Background: This population-based study considered the influence of rituximab on the survival of children (0–19 years), adolescents, and young adults (AYAs, 20–39 years) with diffuse large B-cell lymphoma (DLBCL), including patients with human immunodeficiency virus (HIV) infection. Methods: Data on 642 children and AYAs diagnosed with DLBCL during 2001–2014 were obtained from the Greater Bay Area Cancer Registry in California. Facility-level reports provided treatment details. The Kaplan–Meier method estimated survival and Cox regression models examined the association between survival and rituximab use, adjusting for sociodemographic and clinical factors. Results: Rituximab use increased from 2001–2007 to 2008–2014 among children (from 32% to 48%), AYAs (from 68% to 84%), and HIV patients (from 57% to 67%). Five-year survival was higher among children (91%) than AYAs (82%). On multivariable analysis, the hazard of death was 44% lower among rituximab recipients, and higher among uninsured patients, those with HIV, and those with advanced stage at diagnosis. HIV patients who received rituximab were 60% less likely to die than nonrecipients. Conclusions: Our study suggests a benefit of rituximab on the treatment of AYAs and HIV patients with DLBCL. The worse survival observed among HIV-positive and uninsured patients is of concern and calls for further investigation. Careful consideration should be given on whether to recommend rituximab more often on the front-line treatment of children and HIV-positive patients with DLBCL.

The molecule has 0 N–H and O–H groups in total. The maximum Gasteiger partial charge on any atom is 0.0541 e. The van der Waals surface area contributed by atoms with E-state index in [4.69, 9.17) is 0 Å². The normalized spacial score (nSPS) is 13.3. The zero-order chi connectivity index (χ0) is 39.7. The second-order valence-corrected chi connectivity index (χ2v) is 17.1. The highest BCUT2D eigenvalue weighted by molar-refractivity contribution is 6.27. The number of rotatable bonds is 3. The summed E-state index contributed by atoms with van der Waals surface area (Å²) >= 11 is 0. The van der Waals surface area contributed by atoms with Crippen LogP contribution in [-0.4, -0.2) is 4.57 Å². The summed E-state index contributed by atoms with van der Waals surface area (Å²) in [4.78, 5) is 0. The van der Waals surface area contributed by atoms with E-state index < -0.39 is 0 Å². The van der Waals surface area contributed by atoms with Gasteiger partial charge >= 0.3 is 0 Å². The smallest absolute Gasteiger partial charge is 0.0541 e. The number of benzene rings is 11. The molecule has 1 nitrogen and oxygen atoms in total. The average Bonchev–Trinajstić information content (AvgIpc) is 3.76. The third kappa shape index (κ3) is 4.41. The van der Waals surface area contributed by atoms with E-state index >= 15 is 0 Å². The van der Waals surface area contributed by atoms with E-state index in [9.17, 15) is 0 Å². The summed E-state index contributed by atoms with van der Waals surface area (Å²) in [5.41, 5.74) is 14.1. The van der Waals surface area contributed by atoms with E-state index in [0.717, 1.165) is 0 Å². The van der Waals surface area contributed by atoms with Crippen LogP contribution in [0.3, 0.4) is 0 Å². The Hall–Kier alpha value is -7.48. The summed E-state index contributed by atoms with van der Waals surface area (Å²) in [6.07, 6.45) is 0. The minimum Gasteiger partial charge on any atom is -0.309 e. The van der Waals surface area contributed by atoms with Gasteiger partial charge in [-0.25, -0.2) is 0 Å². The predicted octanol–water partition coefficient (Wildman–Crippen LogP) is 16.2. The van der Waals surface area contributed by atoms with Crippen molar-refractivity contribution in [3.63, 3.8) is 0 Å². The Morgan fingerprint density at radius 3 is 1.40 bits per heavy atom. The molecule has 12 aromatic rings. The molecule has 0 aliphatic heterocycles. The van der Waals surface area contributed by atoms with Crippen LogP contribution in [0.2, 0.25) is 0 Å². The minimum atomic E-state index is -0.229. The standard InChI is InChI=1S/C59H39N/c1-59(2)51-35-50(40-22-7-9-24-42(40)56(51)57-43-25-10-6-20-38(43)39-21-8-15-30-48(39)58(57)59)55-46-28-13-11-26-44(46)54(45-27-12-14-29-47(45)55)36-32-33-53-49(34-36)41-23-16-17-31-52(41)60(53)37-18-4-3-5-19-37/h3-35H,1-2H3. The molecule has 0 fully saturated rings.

- population-based study
ASJC Scopus subject areas
- Pediatrics, Perinatology, and Child Health